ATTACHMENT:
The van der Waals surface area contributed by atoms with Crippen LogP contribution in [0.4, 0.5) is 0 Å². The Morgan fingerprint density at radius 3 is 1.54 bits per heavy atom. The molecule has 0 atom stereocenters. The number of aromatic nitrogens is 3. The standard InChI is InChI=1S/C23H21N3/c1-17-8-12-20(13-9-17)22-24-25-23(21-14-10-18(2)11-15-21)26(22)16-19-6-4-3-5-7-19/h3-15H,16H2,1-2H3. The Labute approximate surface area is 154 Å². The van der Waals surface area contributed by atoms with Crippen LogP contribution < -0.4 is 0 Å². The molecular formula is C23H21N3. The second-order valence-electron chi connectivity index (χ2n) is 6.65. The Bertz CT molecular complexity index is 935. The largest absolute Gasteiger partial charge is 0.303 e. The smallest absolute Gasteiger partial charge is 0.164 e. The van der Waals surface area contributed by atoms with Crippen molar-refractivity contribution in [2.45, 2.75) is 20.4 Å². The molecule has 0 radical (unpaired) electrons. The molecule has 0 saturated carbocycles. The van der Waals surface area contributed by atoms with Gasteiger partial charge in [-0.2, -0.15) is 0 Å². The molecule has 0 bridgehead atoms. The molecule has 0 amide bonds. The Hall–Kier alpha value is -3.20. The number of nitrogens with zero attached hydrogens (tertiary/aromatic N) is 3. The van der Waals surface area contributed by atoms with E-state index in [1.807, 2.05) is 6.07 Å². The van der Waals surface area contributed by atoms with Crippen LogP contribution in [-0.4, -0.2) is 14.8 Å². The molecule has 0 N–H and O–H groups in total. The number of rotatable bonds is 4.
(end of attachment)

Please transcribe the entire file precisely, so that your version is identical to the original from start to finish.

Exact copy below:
The van der Waals surface area contributed by atoms with Crippen LogP contribution in [0.4, 0.5) is 0 Å². The Morgan fingerprint density at radius 3 is 1.54 bits per heavy atom. The molecule has 0 atom stereocenters. The number of aromatic nitrogens is 3. The standard InChI is InChI=1S/C23H21N3/c1-17-8-12-20(13-9-17)22-24-25-23(21-14-10-18(2)11-15-21)26(22)16-19-6-4-3-5-7-19/h3-15H,16H2,1-2H3. The Labute approximate surface area is 154 Å². The van der Waals surface area contributed by atoms with Crippen LogP contribution < -0.4 is 0 Å². The molecular formula is C23H21N3. The second-order valence-electron chi connectivity index (χ2n) is 6.65. The Bertz CT molecular complexity index is 935. The largest absolute Gasteiger partial charge is 0.303 e. The smallest absolute Gasteiger partial charge is 0.164 e. The van der Waals surface area contributed by atoms with Crippen molar-refractivity contribution in [2.45, 2.75) is 20.4 Å². The molecule has 0 radical (unpaired) electrons. The molecule has 0 saturated carbocycles. The van der Waals surface area contributed by atoms with Gasteiger partial charge in [-0.2, -0.15) is 0 Å². The molecule has 0 bridgehead atoms. The molecule has 0 amide bonds. The Hall–Kier alpha value is -3.20. The number of nitrogens with zero attached hydrogens (tertiary/aromatic N) is 3. The van der Waals surface area contributed by atoms with E-state index in [1.807, 2.05) is 6.07 Å². The van der Waals surface area contributed by atoms with Crippen LogP contribution in [-0.4, -0.2) is 14.8 Å². The molecule has 0 N–H and O–H groups in total. The number of rotatable bonds is 4.